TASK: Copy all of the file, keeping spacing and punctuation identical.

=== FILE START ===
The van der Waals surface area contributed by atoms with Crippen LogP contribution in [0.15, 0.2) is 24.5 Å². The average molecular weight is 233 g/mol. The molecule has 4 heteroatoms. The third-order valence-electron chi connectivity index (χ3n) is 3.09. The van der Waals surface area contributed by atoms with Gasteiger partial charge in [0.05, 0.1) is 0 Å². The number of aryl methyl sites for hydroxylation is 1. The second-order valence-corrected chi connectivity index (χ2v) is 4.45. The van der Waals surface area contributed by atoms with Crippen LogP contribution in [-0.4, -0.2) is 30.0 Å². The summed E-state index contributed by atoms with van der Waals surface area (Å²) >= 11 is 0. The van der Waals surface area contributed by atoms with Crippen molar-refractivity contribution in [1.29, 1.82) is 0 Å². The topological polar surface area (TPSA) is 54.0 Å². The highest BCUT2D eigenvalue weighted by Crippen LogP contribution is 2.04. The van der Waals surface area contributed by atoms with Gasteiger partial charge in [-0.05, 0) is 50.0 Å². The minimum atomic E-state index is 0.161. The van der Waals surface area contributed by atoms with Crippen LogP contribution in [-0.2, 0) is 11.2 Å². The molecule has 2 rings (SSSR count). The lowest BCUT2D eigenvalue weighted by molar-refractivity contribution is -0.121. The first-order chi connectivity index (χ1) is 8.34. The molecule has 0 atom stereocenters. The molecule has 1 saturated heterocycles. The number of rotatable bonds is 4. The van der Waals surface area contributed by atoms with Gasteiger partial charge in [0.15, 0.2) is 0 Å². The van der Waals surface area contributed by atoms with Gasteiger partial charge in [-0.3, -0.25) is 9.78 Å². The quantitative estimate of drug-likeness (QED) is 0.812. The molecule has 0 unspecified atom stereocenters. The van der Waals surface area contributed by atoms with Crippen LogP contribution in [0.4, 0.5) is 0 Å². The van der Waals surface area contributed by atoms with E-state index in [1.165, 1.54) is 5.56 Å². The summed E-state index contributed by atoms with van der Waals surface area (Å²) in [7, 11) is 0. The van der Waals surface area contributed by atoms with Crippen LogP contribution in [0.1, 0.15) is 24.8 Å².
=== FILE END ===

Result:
The van der Waals surface area contributed by atoms with Crippen LogP contribution in [0.15, 0.2) is 24.5 Å². The average molecular weight is 233 g/mol. The molecule has 4 heteroatoms. The third-order valence-electron chi connectivity index (χ3n) is 3.09. The van der Waals surface area contributed by atoms with Gasteiger partial charge in [0.05, 0.1) is 0 Å². The number of aryl methyl sites for hydroxylation is 1. The second-order valence-corrected chi connectivity index (χ2v) is 4.45. The van der Waals surface area contributed by atoms with Crippen LogP contribution in [-0.4, -0.2) is 30.0 Å². The summed E-state index contributed by atoms with van der Waals surface area (Å²) >= 11 is 0. The van der Waals surface area contributed by atoms with Crippen molar-refractivity contribution in [1.29, 1.82) is 0 Å². The topological polar surface area (TPSA) is 54.0 Å². The highest BCUT2D eigenvalue weighted by Crippen LogP contribution is 2.04. The van der Waals surface area contributed by atoms with Gasteiger partial charge in [-0.05, 0) is 50.0 Å². The minimum atomic E-state index is 0.161. The van der Waals surface area contributed by atoms with Crippen LogP contribution in [-0.2, 0) is 11.2 Å². The molecule has 2 rings (SSSR count). The lowest BCUT2D eigenvalue weighted by molar-refractivity contribution is -0.121. The first-order chi connectivity index (χ1) is 8.34. The molecule has 0 atom stereocenters. The molecule has 1 saturated heterocycles. The number of rotatable bonds is 4. The van der Waals surface area contributed by atoms with Gasteiger partial charge in [0.15, 0.2) is 0 Å². The van der Waals surface area contributed by atoms with Gasteiger partial charge in [-0.3, -0.25) is 9.78 Å². The quantitative estimate of drug-likeness (QED) is 0.812. The molecule has 0 unspecified atom stereocenters. The van der Waals surface area contributed by atoms with Crippen LogP contribution in [0.4, 0.5) is 0 Å². The van der Waals surface area contributed by atoms with E-state index in [1.165, 1.54) is 5.56 Å². The summed E-state index contributed by atoms with van der Waals surface area (Å²) in [7, 11) is 0. The van der Waals surface area contributed by atoms with Crippen LogP contribution in [0.1, 0.15) is 24.8 Å².